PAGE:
3. Against this background, near-term policies are broadly appropriate, but wage growth in 2004 will need to remain well below the indicative ceiling of the interprofessional wage agreement (IPA). Abstracting from one-time factors, the 2004 budget aims for a small structural improvement, essentially reversing the fiscal loosening of 2003, though largely owing to savings on the interest bill. Regarding the one-off factors, including the tax amnesty, any difference between their yield projected in the 2004 draft budget and the actual collections should be applied to the balance. In particular, higher-than-anticipated revenues should be devoted to debt reduction. Labor cost growth in neighboring countries is now projected to be lower than envisaged at the time the current IPA was negotiated. In order to benefit fully from the recovery, wage moderation is called for, and care should be taken to preserve the labor cost reduction entailed by the planned lowering of social security contributions.

4. In a longer-term perspective, the challenge from aging is becoming more pressing. Recent government decisions applying to the social security system will lift the projected cost of aging above earlier estimates, in particular owing to the increase in health care spending, which already requires a strong compression of expenditure growth in other areas. Furthermore, the planned takeover of the debt of the railways will slow the decline in the public debt-to-GDP ratio on current plans. Though progress has been made, the public debt-to-GDP ratio, tax burden and employment performance remain unfavorable by international comparison. Narrowing this gap will be challenging, as key trading partners are also embarking on tax reduction and labor market reforms, and competitive pressures are expected to increase further with EU enlargement. From this viewpoint, removing impediments to job creation and staying the course on fiscal consolidation will be crucial.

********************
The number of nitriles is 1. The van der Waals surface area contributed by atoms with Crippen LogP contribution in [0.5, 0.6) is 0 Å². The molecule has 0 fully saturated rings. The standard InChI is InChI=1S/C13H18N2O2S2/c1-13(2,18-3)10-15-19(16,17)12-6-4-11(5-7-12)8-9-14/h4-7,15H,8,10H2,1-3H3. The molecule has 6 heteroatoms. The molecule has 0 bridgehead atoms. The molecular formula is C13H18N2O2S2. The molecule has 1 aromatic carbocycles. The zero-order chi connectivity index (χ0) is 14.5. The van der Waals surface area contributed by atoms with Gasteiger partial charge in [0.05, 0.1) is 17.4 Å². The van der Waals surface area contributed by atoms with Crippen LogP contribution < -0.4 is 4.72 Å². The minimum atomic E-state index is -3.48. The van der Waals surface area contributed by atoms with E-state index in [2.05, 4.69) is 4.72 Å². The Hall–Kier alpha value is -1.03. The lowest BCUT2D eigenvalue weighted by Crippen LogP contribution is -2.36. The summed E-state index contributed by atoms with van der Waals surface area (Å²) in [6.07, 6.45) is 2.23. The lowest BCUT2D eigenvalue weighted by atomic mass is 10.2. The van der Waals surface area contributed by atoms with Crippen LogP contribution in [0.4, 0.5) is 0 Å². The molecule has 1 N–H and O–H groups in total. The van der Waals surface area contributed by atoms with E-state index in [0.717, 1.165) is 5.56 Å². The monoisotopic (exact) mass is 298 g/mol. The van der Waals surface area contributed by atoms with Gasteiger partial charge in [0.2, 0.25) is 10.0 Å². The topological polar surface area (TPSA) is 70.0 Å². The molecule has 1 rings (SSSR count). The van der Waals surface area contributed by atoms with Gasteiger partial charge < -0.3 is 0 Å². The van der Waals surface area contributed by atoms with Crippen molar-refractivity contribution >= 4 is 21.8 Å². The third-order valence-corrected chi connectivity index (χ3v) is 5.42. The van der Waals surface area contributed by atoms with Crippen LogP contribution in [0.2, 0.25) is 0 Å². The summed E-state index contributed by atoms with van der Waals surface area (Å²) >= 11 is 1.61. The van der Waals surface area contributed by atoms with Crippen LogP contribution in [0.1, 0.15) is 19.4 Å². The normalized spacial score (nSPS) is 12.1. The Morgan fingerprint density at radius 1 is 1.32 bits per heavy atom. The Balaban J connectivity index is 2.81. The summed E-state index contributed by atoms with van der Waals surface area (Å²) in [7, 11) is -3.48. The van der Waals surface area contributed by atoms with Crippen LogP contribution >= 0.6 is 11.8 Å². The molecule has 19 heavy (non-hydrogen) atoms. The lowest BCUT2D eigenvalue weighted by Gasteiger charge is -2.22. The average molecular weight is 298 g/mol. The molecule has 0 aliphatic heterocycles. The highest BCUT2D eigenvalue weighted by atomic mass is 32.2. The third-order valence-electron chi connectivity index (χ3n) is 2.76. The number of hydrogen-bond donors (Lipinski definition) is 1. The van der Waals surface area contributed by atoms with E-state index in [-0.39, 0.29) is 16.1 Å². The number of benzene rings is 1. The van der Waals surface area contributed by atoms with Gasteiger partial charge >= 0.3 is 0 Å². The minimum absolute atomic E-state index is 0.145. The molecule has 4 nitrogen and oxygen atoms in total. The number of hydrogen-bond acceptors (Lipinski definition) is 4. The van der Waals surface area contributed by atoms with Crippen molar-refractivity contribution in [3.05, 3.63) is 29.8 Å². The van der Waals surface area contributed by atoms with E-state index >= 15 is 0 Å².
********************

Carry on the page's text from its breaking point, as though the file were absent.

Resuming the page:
5. Fiscal policy faces the major task of combining welcome tax cuts with additional consolidation. The ongoing overall reduction in the tax burden as well as its shift away from labor will promote employment and growth, especially since the prospect that the tax cuts will be lasting is being enhanced by the commitment to achieve a small budget surplus in 2007. Reaching this objective will be difficult, however, as it implies a durable reduction in real primary spending growth at the general government level from current annual rates of about 2.7 percent to about 1.5 percent per year. Moreover, on official medium-term growth projections, the 2007 budget surplus of 0.3 percent of GDP will still be well short of the High Finance Council recommendation to reach a surplus of 1.5 percent of GDP starting in 2011—a target that in any event needs to be seen as a minimum in light of higher recent and prospective spending on social security.